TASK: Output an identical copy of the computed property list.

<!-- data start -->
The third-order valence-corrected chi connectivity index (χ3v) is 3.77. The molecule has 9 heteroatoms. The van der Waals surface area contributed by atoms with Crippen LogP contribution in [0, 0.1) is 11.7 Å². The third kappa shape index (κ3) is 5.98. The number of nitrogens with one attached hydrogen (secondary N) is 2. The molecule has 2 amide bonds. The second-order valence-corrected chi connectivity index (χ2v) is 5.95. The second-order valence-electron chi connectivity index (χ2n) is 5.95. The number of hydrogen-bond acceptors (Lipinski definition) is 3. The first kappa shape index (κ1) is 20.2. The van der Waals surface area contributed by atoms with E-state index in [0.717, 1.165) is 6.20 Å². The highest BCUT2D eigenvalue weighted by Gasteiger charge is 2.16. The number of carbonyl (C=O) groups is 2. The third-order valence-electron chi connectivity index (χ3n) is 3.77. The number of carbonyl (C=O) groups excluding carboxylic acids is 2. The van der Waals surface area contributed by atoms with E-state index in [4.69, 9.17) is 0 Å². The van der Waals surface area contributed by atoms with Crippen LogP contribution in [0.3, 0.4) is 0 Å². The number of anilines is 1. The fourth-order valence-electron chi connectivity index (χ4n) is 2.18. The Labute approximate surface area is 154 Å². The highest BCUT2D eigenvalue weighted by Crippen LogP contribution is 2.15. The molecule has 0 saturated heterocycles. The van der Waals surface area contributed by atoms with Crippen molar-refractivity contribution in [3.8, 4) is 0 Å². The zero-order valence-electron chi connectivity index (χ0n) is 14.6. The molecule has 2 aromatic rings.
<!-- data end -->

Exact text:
The third-order valence-corrected chi connectivity index (χ3v) is 3.77. The molecule has 9 heteroatoms. The van der Waals surface area contributed by atoms with Crippen LogP contribution in [0, 0.1) is 11.7 Å². The third kappa shape index (κ3) is 5.98. The number of nitrogens with one attached hydrogen (secondary N) is 2. The molecule has 2 amide bonds. The second-order valence-corrected chi connectivity index (χ2v) is 5.95. The second-order valence-electron chi connectivity index (χ2n) is 5.95. The number of hydrogen-bond acceptors (Lipinski definition) is 3. The first kappa shape index (κ1) is 20.2. The van der Waals surface area contributed by atoms with E-state index in [0.717, 1.165) is 6.20 Å². The highest BCUT2D eigenvalue weighted by Gasteiger charge is 2.16. The number of carbonyl (C=O) groups is 2. The third-order valence-electron chi connectivity index (χ3n) is 3.77. The number of carbonyl (C=O) groups excluding carboxylic acids is 2. The van der Waals surface area contributed by atoms with E-state index in [4.69, 9.17) is 0 Å². The van der Waals surface area contributed by atoms with Crippen LogP contribution in [0.3, 0.4) is 0 Å². The number of anilines is 1. The fourth-order valence-electron chi connectivity index (χ4n) is 2.18. The Labute approximate surface area is 154 Å². The highest BCUT2D eigenvalue weighted by Crippen LogP contribution is 2.15. The molecule has 0 saturated heterocycles. The van der Waals surface area contributed by atoms with Crippen molar-refractivity contribution in [3.8, 4) is 0 Å². The zero-order valence-electron chi connectivity index (χ0n) is 14.6. The molecule has 2 aromatic rings.